Chinese politics can get feisty. The rest of the world should take interest.
When Rick Santorum (hopefully) loses the Republican presidential primary in (or before) August this year, the rest of the world will (hopefully) breathe a sigh of relief. They will relax ever so slightly knowing that despite America’s most zealous, some degree of sense can still prevail. They will know that the options the superpower’s citizens have in November will both be at least partially sane.
The sacking of Bo Xilai, the party chief in Chongqing, a municipality in central China, is at least as consequential. Mr Bo, like Mr Santorum, is a polarising figure. He was, like Mr Santorum still is, vying for one of his country’s most powerful offices. Like Mr Santorum, he represents an unbridled conservatism that is popular among some but absolutely crazy in the eyes of others. Mr Bo ran high-profile popular anti-corruption campaigns; some say they were politically selected and have led to injustices. He revived nationalistic “red songs”, reminiscent of the Cultural Revolution which was regarded by many but not all as one of modern China’s darker periods.
The mode by which Mr Bo was taken down is admittedly unfamiliar. We know why his hopes for appointment to the powerful Politburo Standing Committee of the Communist Party are dashed (the Wang Lijun incident ruined his chances), but not who made the call. China’s “elections” are basically for show; the real process by which politicians make it to the top is unclear. The best we have to go on in this case are the allusions Premier Wen Jiabao made to Mr Bo (the risk of another “tragedy like the Cultural Revolution”) in his address to the National People’s Congress.
That makes it a little harder to follow than the flagrantly open process of America’s presidential contest. But to be fair, America’s method of choosing its president is hardly easy to understand. We get its fiendish complexity mainly because we’ve spent so much time watching it. With time, that will become true of China. It may not be democratic, but there are still power struggles, competing ideologies and a constitutionally-defined political system. That the Politburo Standing Committee conducts its workings in secret shouldn’t matter either: cabinets of almost every country have their discussions in private and present a united front to the public.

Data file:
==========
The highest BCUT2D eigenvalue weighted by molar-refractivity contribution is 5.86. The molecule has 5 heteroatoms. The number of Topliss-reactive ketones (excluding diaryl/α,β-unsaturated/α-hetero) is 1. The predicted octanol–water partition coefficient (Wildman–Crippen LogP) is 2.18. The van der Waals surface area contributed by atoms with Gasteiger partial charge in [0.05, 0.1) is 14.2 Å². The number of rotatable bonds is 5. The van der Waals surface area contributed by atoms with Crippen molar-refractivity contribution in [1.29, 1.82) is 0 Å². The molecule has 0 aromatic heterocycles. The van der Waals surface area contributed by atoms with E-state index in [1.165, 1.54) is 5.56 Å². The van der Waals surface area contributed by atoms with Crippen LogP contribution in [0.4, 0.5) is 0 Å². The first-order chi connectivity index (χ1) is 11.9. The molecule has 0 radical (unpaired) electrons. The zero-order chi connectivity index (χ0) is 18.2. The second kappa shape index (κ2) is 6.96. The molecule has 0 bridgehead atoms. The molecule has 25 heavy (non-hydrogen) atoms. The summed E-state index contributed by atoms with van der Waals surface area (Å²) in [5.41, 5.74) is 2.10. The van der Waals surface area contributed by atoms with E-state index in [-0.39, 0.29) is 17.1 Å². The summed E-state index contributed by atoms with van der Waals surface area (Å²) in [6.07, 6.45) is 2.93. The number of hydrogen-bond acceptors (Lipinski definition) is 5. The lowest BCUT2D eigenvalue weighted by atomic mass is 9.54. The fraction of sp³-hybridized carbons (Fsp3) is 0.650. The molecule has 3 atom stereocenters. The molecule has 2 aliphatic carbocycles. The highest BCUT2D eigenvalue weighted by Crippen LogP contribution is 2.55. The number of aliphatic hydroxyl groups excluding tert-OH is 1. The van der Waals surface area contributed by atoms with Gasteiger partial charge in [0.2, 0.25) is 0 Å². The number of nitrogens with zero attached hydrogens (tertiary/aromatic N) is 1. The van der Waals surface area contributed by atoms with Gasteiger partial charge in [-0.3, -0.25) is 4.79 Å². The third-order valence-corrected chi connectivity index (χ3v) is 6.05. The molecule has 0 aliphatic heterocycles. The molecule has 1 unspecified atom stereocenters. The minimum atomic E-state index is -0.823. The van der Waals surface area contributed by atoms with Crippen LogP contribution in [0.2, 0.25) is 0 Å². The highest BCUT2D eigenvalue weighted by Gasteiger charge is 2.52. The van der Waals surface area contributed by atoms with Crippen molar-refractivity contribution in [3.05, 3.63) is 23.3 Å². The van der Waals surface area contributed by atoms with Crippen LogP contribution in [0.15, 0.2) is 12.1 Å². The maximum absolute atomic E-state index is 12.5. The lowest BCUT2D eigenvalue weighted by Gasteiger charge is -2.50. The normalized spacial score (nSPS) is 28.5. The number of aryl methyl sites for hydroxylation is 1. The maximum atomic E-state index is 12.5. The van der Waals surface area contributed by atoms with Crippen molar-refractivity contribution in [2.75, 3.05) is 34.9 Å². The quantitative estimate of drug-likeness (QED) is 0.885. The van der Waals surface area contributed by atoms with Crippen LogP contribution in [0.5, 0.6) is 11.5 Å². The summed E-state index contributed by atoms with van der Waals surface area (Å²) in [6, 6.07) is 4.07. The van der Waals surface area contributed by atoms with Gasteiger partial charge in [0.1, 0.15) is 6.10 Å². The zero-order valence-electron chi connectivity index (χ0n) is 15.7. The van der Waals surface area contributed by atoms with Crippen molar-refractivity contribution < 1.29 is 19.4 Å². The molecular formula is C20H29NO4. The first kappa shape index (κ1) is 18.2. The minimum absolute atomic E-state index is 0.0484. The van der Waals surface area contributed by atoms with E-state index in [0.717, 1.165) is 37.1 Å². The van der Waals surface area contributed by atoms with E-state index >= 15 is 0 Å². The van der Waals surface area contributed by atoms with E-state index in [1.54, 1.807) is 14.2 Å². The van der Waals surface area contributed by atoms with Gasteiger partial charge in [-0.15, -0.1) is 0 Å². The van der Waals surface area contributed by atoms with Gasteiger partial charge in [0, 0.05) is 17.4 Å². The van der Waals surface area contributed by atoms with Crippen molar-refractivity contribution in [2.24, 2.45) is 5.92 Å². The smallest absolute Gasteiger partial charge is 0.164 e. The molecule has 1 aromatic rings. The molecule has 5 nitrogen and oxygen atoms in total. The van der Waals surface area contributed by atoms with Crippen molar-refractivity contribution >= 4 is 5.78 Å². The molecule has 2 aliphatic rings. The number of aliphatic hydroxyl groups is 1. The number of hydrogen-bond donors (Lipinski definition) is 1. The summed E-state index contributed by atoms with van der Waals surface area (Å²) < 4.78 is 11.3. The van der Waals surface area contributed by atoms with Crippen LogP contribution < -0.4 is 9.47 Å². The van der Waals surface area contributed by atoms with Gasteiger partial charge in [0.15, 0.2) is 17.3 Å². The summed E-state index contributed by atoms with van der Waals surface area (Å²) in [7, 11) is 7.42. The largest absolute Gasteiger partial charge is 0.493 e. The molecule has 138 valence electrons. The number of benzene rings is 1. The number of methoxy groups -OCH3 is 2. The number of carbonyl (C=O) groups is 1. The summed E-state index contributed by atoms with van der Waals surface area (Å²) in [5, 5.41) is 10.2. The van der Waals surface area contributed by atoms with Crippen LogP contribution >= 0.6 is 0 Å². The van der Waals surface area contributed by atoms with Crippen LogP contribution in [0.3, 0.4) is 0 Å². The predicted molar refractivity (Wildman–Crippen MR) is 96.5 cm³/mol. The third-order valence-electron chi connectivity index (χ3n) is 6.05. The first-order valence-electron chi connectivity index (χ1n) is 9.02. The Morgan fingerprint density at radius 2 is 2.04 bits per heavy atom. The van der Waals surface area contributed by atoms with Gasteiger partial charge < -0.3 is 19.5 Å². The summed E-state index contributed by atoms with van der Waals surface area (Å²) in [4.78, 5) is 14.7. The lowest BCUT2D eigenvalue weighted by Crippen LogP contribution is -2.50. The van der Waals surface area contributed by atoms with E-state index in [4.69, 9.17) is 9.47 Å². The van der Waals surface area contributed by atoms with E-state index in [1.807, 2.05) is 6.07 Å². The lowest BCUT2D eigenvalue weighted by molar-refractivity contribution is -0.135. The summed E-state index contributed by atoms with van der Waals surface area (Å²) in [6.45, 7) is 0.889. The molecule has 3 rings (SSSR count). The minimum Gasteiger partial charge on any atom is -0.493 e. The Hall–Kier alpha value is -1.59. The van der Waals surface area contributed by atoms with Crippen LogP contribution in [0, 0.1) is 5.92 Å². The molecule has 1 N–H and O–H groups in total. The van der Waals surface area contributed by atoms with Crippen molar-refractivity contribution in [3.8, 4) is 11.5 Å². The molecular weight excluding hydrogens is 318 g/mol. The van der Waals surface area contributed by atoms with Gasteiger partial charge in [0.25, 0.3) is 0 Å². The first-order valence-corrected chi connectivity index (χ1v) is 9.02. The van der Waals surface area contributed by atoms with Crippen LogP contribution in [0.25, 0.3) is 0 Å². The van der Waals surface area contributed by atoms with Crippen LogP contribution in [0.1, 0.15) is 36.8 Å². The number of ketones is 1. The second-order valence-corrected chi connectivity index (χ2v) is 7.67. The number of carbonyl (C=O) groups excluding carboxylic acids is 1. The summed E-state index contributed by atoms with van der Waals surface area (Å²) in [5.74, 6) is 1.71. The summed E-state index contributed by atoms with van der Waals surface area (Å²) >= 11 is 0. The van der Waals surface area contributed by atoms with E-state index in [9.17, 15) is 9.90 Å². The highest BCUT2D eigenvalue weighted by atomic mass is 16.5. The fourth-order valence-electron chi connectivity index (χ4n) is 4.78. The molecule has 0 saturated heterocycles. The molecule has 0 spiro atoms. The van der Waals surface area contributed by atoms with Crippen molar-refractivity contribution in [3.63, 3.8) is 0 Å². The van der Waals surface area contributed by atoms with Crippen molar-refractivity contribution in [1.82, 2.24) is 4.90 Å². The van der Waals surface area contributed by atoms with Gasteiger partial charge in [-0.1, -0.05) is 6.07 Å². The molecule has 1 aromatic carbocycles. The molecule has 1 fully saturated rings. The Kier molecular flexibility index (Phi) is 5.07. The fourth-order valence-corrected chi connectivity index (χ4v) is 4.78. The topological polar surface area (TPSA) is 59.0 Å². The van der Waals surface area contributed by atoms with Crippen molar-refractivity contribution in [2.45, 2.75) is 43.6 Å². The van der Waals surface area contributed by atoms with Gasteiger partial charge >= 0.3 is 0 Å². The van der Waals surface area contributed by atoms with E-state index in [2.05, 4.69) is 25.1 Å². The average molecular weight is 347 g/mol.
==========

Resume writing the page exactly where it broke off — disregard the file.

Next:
It shouldn’t be surprising that the Communist Party has internal divisions. That is true of all political parties: just ask the American Republicans or the British Tories. Nor is it a weakness: optimal solutions often come from robust debate. Westerners may not even be unanimous in which Chinese politicians they support. The left in the West, for example, may resonate with how Mr Bo despised China’s acceptance of growing inequality as part of economic growth. The economically liberal may prefer the direction taken by the Hu-Wen administration. Some foreign observers may admire Mr Bo’s yearning for Mao-like nationalism.
Whichever way, his failure to get to the Politburo Standing Committee is a blow for the left of China. The corollary of that is a (partial) victory for more reformist lines. That matters. Obviously, foreign businesses will want to know whether they’ll be welcome and what sort of trade opportunities to expect. But the domestic affairs of the growing superpower matter too: how China’s growing middle class fares affects world markets and human rights groups naturally take a keen interest in one-sixth of the world’s population. China can justifiably be proud of its progress in the last two decades. That could all be slowed or even reversed by an ill-chosen leadership.
China’s political system may differ completely from every system devised by a Western country. That shouldn’t put us off; if anything, it makes its domestic battles even more enthralling. When a leading political figure in America gets booted out of the race, people take notice. We should afford China the same attention.